Recently, I was lucky enough to attend the International Pinot Noir Celebration, IPNC, in the Willamette Valley in Oregon.
IPNC is both massive and at the same time extremely intimate. With over 70 vineyards from around the world represented, and 100s of attendees spread over a lushly green college campus of over 193 acres one might think size would hinder the experience. Quite the opposite. Under the expert guidance of Amy Wesselman executive director of IPNC and IPNC event coordinator John Hernandez each attendee has his or her own unique experience with access to many winemakers.
Any wine lover, even if Pinot Noir isn’t your top varietal, would love this celebration. Yes, Pinot Noir is the guest of honor, but several other awesome wines such as Pinot Gris, and a few chardonnays, as well as many sparkling wines and rosé were also in attendance. In fact, there was a mega sparkling tasting, and an expansive rosé tasting too. I have never sampled so many wonderful wines in one place and to do so in such a beautiful setting made the experience even more magical.
This year marked IPNC’s 32nd year, and not surprisingly, I met many attendees who had been coming for over 20 years. Each year they said they’ve tried new wines and met new winemakers. If you not only love wine, but also love the romance of the journey from vine to glass, this is an event you will truly enjoy.
Attendees are separated into groups. On either Friday or Saturday, depending upon the group, attendees participate in a vineyard visit to one of the stunning Willamette Valley area vineyards. I visited Brooks Winery. There I tasted not only the wonderful wines from Brooks Winery, but wines brought from visiting winemakers as well.
Brooks 2012 Pinot noir, pictured above, had luscious concentrated fruit. And their Riesling was terrific too.
A wonderful 2015 California Pinot Noir, The engineer, from Ernest Vineyards. Full of vibrant fruit with lovely notes of tea on the nose.
While at Brooks, I had lunch with brilliant winemaker Jacques Tardy from Torii Mor Vineyards in Oregon. He also brought a lovely Pinot Noir for us to sample.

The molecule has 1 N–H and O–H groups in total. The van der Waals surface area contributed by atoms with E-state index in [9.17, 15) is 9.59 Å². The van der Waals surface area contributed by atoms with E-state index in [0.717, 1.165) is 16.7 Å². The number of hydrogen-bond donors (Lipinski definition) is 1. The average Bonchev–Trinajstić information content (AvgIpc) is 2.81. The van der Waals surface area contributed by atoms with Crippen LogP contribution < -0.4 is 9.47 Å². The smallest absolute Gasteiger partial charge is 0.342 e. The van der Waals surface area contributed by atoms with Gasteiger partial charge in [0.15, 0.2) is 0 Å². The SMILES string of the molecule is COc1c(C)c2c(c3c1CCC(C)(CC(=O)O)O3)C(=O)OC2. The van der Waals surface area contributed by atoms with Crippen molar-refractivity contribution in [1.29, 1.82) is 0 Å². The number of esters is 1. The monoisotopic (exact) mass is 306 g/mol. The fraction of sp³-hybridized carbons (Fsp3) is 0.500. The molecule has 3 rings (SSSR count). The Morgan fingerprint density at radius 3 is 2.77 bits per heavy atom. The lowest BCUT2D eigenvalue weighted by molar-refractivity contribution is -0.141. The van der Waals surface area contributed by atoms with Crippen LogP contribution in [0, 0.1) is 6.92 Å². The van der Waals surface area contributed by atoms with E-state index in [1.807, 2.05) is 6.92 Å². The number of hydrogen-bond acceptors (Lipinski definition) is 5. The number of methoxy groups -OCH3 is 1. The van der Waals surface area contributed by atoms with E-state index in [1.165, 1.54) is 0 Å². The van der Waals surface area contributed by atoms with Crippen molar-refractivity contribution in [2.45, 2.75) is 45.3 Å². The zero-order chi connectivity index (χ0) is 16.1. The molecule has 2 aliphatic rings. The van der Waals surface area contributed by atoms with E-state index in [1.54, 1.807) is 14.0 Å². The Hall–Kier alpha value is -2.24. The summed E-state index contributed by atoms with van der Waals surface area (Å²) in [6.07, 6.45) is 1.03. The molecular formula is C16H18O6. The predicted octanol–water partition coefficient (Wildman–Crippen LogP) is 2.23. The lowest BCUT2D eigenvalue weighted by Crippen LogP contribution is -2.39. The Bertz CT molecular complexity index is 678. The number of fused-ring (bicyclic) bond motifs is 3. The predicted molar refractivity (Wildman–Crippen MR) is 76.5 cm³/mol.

The remaining day attendees stay on campus and participate in different seminars on winemaking and other subjects regarding wine. On my second day, I accidentally ended up at a seminar on vineyard legacies and on adult children taking over family vineyards. Some Like Ponzi Vineyards, with talented winemaker Luisa Ponzi, are newer vineyards. One vineyard, Domaine Valentin Zusslin, from the Alsace region in France, dates the family legacy back to 1691. The current, and very gifted, winemaker is Marie Zusslin.
I was able to meet Marie prior to IPNC at a dinner at Ponzi Vineyards and sample her wonderful cremant. And interestingly, it was Luisa and Marie’s wines, both their Pinot Noirs and their other varietals, I found myself coming back to again and again at IPNC.
If you are in the Willamette Valley Region a trip to Ponzi Vineyards is a must. The wine is just as stunning as the vineyard, and the food pictured above, was as delectable as it was beautiful. Almost too pretty to eat. Almost.
And back at IPNC, the food is also nothing short of sensational. As a vegetarian sometimes at events you have to settle for the salad and sides, not at IPNC. With over 60 guest chefs the food was as lovely as it was delicious. The event is a wine lover and a foodie's paradise.
At lunch on the second day of festivities I met Oregon winemaker Josh Bergstrom who bought large bottles of his wine. Good thing too, because his chardonnay is wonderful, and those large bottles were appreciated!
At the the Salmon Bake dinner Saturday night, I had the pleasure of meeting the iconic New Zealand winemaker, Kim Crawford. His Loveblock Pinot Noir is another top choice wine.
Pictured above is winemaker Steven Thompson from Analemma Wines in Oregon with a fabulous sparkling rosé I was able to sample at the sparkling wine tasting on campus.
The Yamhill Valley rosé from Oregon, was a vibrant rosé I was able to try during the on campus rosé tasting. Though low in residual sugar, both I and some of my fellow attendees, found it to be more off-dry than many of the other rosés that were higher in acidity. Great juicy flavor made this still rosé one of my favorites.
I had the opportunity to taste some other Oregon wines prior to my trip and want to give these lovely wines a mention too.
King Estates Pinot Gris 2017. Fruity with good acidity. A great summer sipper.
Cloudline Pinot Noir2016. Elegant, simple, straight forward and silky smooth. With seamlessly blended notes of black plum, red licorice, earth and oak. This a dry, and light bodied wine with good legs.
Raptor Ridge Temperance Hill Vineyard Oregon Pinot Noir 2015. This deep garnet wine has great legs. With notes of ripe red and black fruit, black pepper and licorice this is a juicy, yet dry Pinot Noir with a wonderfully dry fresh finish. There is a little brightness to this wine that I don't usually love in reds, but in this case it's so balanced and thoughtful. It has great backbone and structure. It pairs deliciously with dark chocolate.
Raptor Ridge Barrel Select 2015 Pinot Noir. This wine is similar to their Temperance Hill wine, but with more earth and depth. A rustic take on Pinot Noir.